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Abu Dhabi, UAETuesday 18 September 2018

Israel's Shin Bet investigating embassy guard shootings in Jordan

Domestic intelligence agency ordered to look into killing of two Jordanians after pressure from Amman  

Crowds attend the funeral of Mohammad Al Jawawdeh in Amman, Jordan on July 25, 2017, two days after he was fatally shot along with another Jordanian by a guard of the Israeli embassy. Muhammad Hamed / Reuters
Crowds attend the funeral of Mohammad Al Jawawdeh in Amman, Jordan on July 25, 2017, two days after he was fatally shot along with another Jordanian by a guard of the Israeli embassy. Muhammad Hamed / Reuters

Israeli prime minister Benjamin Netanyahu has asked the Israel's internal security service to investigate the shooting of two Jordanians last week that sparked a diplomatic crisis between Jordan and Israel.

The move comes after Jordan's insistence that Israel prosecute the security guard who killed a teenager and the landlord at a residential building in Amman leased to the Israeli embassy.

Israel has promised Jordan it will conduct a comprehensive and transparent investigation into the incident and pass on the findings to Amman, according to the Tel Aviv-based newspaper Yediot Ahronot.

Israeli attorney general Avichai Mandelblit and state prosecutor Shai Nitzan are supervising the investigation by the Shin Bet and monitoring its sensitive political aspects, the paper reported on Sunday.

It said an initial Israeli investigation found that the security guard — identified only as "Ziv" — was justified in shooting the teenager after he tried to stab him with a screwdriver, while the Jordanian landlord trying to stop the stabber when he was hit by shrapnel and killed.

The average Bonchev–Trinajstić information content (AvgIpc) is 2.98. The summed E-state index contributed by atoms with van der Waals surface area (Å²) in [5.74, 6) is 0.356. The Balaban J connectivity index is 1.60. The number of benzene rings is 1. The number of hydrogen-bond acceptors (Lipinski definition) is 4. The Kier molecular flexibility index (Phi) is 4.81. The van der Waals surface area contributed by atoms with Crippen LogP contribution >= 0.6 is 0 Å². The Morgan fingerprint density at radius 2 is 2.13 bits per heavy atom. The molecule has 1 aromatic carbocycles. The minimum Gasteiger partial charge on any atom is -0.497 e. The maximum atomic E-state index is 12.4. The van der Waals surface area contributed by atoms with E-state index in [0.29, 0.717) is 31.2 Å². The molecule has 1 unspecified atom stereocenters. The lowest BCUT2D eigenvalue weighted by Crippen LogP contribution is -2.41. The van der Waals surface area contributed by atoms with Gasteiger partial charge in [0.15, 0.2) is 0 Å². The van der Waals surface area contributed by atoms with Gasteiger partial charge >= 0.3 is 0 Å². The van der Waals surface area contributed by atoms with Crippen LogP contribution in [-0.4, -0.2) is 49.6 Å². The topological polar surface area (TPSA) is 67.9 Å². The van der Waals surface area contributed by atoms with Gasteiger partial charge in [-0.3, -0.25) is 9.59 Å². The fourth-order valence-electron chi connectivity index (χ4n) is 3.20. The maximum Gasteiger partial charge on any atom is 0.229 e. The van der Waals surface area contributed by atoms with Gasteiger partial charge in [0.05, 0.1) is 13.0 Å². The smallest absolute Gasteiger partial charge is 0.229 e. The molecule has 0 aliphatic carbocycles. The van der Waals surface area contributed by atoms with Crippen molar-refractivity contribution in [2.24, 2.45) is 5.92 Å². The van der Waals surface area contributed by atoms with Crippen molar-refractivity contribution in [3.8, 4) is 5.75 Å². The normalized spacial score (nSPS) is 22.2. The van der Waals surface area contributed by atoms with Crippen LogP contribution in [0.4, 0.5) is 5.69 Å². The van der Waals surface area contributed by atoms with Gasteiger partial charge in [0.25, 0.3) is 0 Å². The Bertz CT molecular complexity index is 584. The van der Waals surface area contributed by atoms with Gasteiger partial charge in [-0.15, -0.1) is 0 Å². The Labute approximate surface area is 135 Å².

On Friday, the Jordanian ministry of foreign affairs handed Israel the findings of a public prosecution investigation into the incident, and asked for the guard to be prosecuted in Israel in line with article 31 of the Vienna Convention on diplomatic relations.

Jordan also charged him in absentia with two counts of murder and for possessing an unlicensed weapon.

A Jordanian government official has said the Israeli ambassador and embassy staff would not be allowed back into the country unless Israel took legal action in the case.

So far 60 out of 195 members of Jordan's parliament have signed a petition demanding that the government expel the Israeli ambassador and withdraw its ambassador from Israel, said Nabil Ghishan, an MP.

“We already have an impression that there will be no legal measures or penalties against the killer because of the welcome he received from Netanyahu,” Mr Ghishan said.

Mr Netanyahu's embrace of the guard after he and the rest of the embassy staff returned to Israel added to Jordanian anger over the shooting on July 23, when tensions were already running high over new Israeli security measures at Al Aqsa mosque compound in Jerusalem, of which Jordan is the custodian.

It also drew a strong public response from Jordan's King Abdullah, who criticised Mr Netanyahu on Thursday and demanded that the guard face justice.

In a meeting with reporters, columnists and editors on Saturday, the king stressed that Jordan would not give up the rights of Jordanians and would make every effort to ensure that justice was done.

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